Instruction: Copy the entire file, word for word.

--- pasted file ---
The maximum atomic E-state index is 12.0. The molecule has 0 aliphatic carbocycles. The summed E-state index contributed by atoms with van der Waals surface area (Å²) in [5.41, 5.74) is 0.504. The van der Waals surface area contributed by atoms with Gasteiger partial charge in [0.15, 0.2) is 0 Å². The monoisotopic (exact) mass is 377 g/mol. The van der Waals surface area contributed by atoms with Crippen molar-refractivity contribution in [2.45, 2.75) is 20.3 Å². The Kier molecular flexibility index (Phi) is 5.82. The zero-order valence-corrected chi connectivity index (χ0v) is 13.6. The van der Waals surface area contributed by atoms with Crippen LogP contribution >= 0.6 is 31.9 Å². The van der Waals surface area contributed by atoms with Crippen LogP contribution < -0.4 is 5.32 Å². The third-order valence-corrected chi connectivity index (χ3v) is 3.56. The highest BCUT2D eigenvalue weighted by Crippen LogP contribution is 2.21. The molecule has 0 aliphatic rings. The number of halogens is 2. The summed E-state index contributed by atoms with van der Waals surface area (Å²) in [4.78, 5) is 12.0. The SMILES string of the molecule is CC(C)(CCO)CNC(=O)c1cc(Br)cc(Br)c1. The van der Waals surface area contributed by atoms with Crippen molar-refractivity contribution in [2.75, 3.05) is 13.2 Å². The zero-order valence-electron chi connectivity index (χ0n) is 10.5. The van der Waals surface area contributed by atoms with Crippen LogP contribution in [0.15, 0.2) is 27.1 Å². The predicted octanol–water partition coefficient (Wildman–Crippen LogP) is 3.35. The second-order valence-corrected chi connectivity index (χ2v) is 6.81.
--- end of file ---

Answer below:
The maximum atomic E-state index is 12.0. The molecule has 0 aliphatic carbocycles. The summed E-state index contributed by atoms with van der Waals surface area (Å²) in [5.41, 5.74) is 0.504. The van der Waals surface area contributed by atoms with Gasteiger partial charge in [0.15, 0.2) is 0 Å². The monoisotopic (exact) mass is 377 g/mol. The van der Waals surface area contributed by atoms with Crippen molar-refractivity contribution in [2.45, 2.75) is 20.3 Å². The Kier molecular flexibility index (Phi) is 5.82. The zero-order valence-corrected chi connectivity index (χ0v) is 13.6. The van der Waals surface area contributed by atoms with Crippen LogP contribution >= 0.6 is 31.9 Å². The van der Waals surface area contributed by atoms with Crippen LogP contribution < -0.4 is 5.32 Å². The third-order valence-corrected chi connectivity index (χ3v) is 3.56. The highest BCUT2D eigenvalue weighted by Crippen LogP contribution is 2.21. The molecule has 0 aliphatic rings. The number of halogens is 2. The summed E-state index contributed by atoms with van der Waals surface area (Å²) in [4.78, 5) is 12.0. The SMILES string of the molecule is CC(C)(CCO)CNC(=O)c1cc(Br)cc(Br)c1. The van der Waals surface area contributed by atoms with Crippen molar-refractivity contribution in [2.75, 3.05) is 13.2 Å². The zero-order valence-electron chi connectivity index (χ0n) is 10.5. The van der Waals surface area contributed by atoms with Crippen LogP contribution in [0.15, 0.2) is 27.1 Å². The predicted octanol–water partition coefficient (Wildman–Crippen LogP) is 3.35. The second-order valence-corrected chi connectivity index (χ2v) is 6.81.